In Business : SCORE advises business owners and answers your questions
File photo by Ralph Stewart
Members of SCORE (Service Corp of Retired Executives), an organization created and supported by the U.S. Small Business Administration, offer in-person and online counseling for both for-profit and non-profit
organizations on Martha's Vineyard.
In a new, regular column, The Times has invited SCORE members to discuss business issues familiar to Vineyard business owners and managers. SCORE members will also answer questions from readers, posted at mvtimes.com.
"I think I have a great idea for a business. There is nothing like it on the island... I need help getting it started."
"The new services I am offering are unique on the island. What I need help with is marketing. Should I be using social media...?"
"I have been the owner and 'face' of this business for 30 years. Enough is enough. I would love to retire, but I have to sell this business. How do I make that happen?
These are typical challenges that SCORE volunteer mentors are asked to tackle. In fact, only thinly disguised because all SCORE counseling is confidential, these are the real questions that have been posed by clients during the past year.
Question 1: "I think I have a great idea for a business. There is nothing like it on the island... I need help getting it started."
Island entrepreneurs are ready to roll out a new business often before doing the important pre-work called for. SCORE counselors remind new clients that many start-up companies fail for lack of a Business Plan. A Business Plan is a document that asks the entrepreneur to describe the proposed business, determine what competition it faces, define its unique attributes, and develop a preliminary budget that identifies start-up expenses and the expected cash flow.
SCORE clients receive a simple-to-follow printed guide that helps in the development of the Business Plan and may work with the counselor to complete the process. There are times when working through the development of a Business Plan informs the client that the idea, while great, is unaffordable.
Question 2: "The new services I am offering are unique on the Island. What I need help with is marketing. How should I be using social media...?"
Social Media, tweeting, twittering, Facebook, for example have opened up new channels for marketing unimaginable even five years ago. However, as the SCORE counselor suggested, when it comes to marketing professional services, research indicates that clients select a doctor, lawyer, accountant etc. based on the referral coming from trusted friends, family members, colleagues — people whose judgment is considered sound.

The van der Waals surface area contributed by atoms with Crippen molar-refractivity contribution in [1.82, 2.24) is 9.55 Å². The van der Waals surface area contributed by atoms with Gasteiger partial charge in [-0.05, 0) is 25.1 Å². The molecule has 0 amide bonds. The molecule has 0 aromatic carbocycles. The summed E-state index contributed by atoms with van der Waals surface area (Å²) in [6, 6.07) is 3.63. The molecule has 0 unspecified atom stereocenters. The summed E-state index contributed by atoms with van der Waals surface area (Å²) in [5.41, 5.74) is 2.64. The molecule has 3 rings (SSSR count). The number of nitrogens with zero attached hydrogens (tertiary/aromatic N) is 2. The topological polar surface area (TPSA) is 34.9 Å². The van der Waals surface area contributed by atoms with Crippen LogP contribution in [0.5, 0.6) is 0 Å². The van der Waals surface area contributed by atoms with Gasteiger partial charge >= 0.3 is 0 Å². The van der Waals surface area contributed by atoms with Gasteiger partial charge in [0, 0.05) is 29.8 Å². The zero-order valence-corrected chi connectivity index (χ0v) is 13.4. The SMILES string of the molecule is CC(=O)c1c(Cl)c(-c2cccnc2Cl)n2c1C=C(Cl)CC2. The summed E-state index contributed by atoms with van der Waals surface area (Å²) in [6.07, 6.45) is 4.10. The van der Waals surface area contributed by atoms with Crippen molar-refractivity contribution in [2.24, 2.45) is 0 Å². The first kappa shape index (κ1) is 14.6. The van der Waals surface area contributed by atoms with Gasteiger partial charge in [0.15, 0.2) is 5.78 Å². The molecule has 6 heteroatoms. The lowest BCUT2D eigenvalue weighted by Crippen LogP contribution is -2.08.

For this SCORE client it was suggested that the client conduct some informal marketing research among existing clients to determine what, if any, social media the prospective clients rely upon.
(In future columns, In Business will explore the pros and cons of web-based marketing and social marketing in depth.)
Question 3: "I have been the owner and 'face' of this business for 30 years. Enough is enough. I would love to retire, but I have to sell this business. How do I sell, and what is it worth?
As is often the case, this longtime owner of a business has no "next generation" to take over the operation. The business owner wanted to sell the business to a trusted employee who "knows" the business and is as committed to its success as the owner.
The challenge in this situation is determining what the business is worth, setting a price that both the owner and the buyer can afford, and finding a way to generate that payment.
For this SCORE client counselors Norman Werthwein, a certified public accountant (CPA) and Michael Adell, with a masters' degree in business administration, reviewed documents the client's accountant prepared and asked a lot of tough questions. The client rents office space, the furniture is aging, the computers are leased. And few of the client's customers return annually for service. Further, the professional services offered are not unique to this company and the competition is fierce.
Determining the value of the firm was impossible, according to Mr. Adell. "There was nothing in the business model — no proprietary software, no contracts for ongoing customers, no facility-owned, nothing to suggest a decent payoff," he said.
All the SCORE counselors could recommend was that the owner arrange a monthly buy-out that would be some percent of revenue on a sliding scale over a couple of years. Such an arrangement would be an incentive to the current owner to help in the transition and make the deal affordable.
Was the SCORE client pleased with that answer? No. The client wanted out with a sizeable payoff. Sometimes SCORE counselors have to deliver bad news.
To receive free SCORE counseling, visit the SCORE website (SCORe.org). To attend a SCORE workshop register at the ACE website (www.acemv.org/courses). Submit comments or questions for future "In Business" columns to either firstname.lastname@example.org or email@example.com.
Susan Silk is a semi-retired communication consultant. Prior to moving to the Island full-time, she was the founder and president of a communication consulting and training firm in Chicago.